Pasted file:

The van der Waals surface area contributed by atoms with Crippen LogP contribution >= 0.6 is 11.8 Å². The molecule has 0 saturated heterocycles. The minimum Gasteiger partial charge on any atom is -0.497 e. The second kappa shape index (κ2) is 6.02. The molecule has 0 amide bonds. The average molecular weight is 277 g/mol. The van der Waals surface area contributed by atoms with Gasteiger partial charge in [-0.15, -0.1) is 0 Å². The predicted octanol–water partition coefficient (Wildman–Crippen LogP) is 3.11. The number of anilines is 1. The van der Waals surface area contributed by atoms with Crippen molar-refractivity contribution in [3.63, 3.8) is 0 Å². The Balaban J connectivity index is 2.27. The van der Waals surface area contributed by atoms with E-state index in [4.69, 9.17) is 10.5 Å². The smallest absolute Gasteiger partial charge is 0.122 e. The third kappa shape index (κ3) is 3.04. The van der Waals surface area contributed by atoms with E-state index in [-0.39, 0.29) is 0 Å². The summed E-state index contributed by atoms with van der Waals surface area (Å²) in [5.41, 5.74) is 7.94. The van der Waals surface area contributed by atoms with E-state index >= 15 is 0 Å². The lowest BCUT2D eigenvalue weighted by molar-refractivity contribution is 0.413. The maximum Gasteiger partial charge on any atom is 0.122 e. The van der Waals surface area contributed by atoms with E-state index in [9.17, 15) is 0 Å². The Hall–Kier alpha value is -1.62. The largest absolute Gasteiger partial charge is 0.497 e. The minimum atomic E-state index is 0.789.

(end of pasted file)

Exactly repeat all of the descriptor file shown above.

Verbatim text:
The van der Waals surface area contributed by atoms with Crippen LogP contribution >= 0.6 is 11.8 Å². The molecule has 0 saturated heterocycles. The minimum Gasteiger partial charge on any atom is -0.497 e. The second kappa shape index (κ2) is 6.02. The molecule has 0 amide bonds. The average molecular weight is 277 g/mol. The van der Waals surface area contributed by atoms with Gasteiger partial charge in [-0.15, -0.1) is 0 Å². The predicted octanol–water partition coefficient (Wildman–Crippen LogP) is 3.11. The number of anilines is 1. The van der Waals surface area contributed by atoms with Crippen molar-refractivity contribution in [3.63, 3.8) is 0 Å². The Balaban J connectivity index is 2.27. The van der Waals surface area contributed by atoms with E-state index in [4.69, 9.17) is 10.5 Å². The smallest absolute Gasteiger partial charge is 0.122 e. The third kappa shape index (κ3) is 3.04. The van der Waals surface area contributed by atoms with E-state index in [-0.39, 0.29) is 0 Å². The summed E-state index contributed by atoms with van der Waals surface area (Å²) in [5.41, 5.74) is 7.94. The van der Waals surface area contributed by atoms with E-state index >= 15 is 0 Å². The lowest BCUT2D eigenvalue weighted by molar-refractivity contribution is 0.413. The maximum Gasteiger partial charge on any atom is 0.122 e. The van der Waals surface area contributed by atoms with E-state index in [9.17, 15) is 0 Å². The Hall–Kier alpha value is -1.62. The largest absolute Gasteiger partial charge is 0.497 e. The minimum atomic E-state index is 0.789.